when the present image is determined to be corrupted, executing the second feature detection algorithm by the image analyzer to create a second signature to determine if the present image is a spam image, wherein the second feature detection algorithm comprises analyzing at least a second portion of the present image to create the second signature, and comparing the second signature to stored signatures of known spam images.
2. The computer-implemented method as in claim 1 wherein, if the first feature detection algorithm is executed and does not detect that the image is a spam image, then executing the second feature detection algorithm to validate the determination of the first feature detection algorithm.
3. The computer implemented method as in claim 2 wherein the second feature detection algorithm computes a precise signature of the second portion of the present image and wherein the first feature detection algorithm computes a signature of the first portion of the present image which is relatively less precise than the signature calculated by the second feature detection algorithm.
4. The computer-implemented method as in claim 1 wherein the first feature detection algorithm comprises creating the first signature for the present image after the depixelation and searching for a match for the first signature, and wherein the second feature detection algorithm comprises creating the second signature for the present image and searching for a match for the second signature.
5. The computer-implemented method as in claim 1 wherein the first portion of the present image is selected through cropping, wherein the cropping removes a percentage of at least one side of the present image.
6. The computer-implemented method as in claim 1 wherein the depixelation comprises blurring of the first portion of the present image until the present image reaches a certain size.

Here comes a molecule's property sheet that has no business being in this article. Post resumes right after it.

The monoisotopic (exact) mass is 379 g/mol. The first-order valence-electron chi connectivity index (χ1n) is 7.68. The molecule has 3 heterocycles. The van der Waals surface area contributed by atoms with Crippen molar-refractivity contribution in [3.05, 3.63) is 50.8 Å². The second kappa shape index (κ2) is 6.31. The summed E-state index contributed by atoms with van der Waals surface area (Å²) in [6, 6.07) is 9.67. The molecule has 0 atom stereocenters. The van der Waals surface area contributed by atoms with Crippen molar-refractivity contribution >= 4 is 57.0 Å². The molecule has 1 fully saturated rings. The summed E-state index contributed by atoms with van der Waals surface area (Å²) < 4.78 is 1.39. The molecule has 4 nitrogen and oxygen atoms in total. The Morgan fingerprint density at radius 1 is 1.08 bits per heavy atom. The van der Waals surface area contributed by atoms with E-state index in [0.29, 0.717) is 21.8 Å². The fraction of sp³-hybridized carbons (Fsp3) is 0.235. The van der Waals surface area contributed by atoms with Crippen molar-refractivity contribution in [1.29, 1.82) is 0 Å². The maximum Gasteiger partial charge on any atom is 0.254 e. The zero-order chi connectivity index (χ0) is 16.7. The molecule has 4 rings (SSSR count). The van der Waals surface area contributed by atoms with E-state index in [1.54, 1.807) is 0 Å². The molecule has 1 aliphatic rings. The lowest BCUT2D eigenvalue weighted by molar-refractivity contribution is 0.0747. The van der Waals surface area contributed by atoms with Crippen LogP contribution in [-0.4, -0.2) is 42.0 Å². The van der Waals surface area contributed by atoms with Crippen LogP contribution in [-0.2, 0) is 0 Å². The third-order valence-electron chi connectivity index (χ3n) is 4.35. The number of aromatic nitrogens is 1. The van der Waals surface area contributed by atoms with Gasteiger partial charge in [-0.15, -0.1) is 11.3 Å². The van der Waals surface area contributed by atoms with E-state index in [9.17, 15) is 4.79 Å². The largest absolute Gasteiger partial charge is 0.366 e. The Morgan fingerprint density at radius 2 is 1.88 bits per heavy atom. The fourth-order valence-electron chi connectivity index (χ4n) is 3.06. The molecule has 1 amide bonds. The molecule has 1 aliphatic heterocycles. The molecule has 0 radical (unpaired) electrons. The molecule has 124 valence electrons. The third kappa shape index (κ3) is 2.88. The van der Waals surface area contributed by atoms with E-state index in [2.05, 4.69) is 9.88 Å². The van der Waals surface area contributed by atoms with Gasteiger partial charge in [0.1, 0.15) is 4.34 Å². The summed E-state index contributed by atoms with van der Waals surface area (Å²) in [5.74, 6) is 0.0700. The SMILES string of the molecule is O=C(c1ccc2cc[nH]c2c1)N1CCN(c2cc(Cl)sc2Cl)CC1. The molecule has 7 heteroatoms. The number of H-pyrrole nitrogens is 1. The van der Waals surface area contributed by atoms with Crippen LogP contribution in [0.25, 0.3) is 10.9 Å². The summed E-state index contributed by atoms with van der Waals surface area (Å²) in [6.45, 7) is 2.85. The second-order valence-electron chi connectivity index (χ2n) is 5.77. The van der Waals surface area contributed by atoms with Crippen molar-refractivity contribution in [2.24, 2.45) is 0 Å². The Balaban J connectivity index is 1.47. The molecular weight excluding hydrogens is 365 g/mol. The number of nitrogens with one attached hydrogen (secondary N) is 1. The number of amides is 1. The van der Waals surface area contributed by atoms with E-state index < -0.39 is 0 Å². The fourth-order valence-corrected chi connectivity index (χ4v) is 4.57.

7. The computer-implemented method as in claim 4 wherein the first signature for the present image is the vector for the first portion of the present image.
8. A non-transitory machine-readable medium having machine-executable instructions stored thereon, which when executed by a computer processing system, causes the computer processing system to perform a method for determining spam features of a present image, the method comprising:
determining whether a format of the present image is in a supported format of an image analyzer;
reading the present image by an image reader of the image analyzer when the format of the present image is determined to be in the supported format;
analyzing the present image by the image analyzer to determine whether the present image is corrupted, wherein the present image is determined to be corrupted when the image reader of the image analyzer determines that the format of the present image has been changed;
selecting between at least a first feature detection algorithm and a second feature detection algorithm based on the determination of whether the present image is corrupted;
when the present image is determined not to be corrupted, executing the first feature detection algorithm by the image analyzer to create a first signature to determine if the present image is a spam image, wherein the first feature detection algorithm comprises depixelating at least a first portion of the present image and processing the portion of the present image after the depixelation to create the first signature, wherein processing the portion of the present image comprises comparing a vector associated to the portion of the present image with a set of vectors of known spam images, and determining if the vector is within a range of similarity with one of the set of vectors; and
when the present image is determined to be corrupted, executing the second feature detection algorithm by the image analyzer to create a second signature to determine if the present image is a spam image, wherein the second feature detection algorithm comprises analyzing at least a second portion of the present image to create the second signature, and comparing the second signature to stored signatures of known spam images.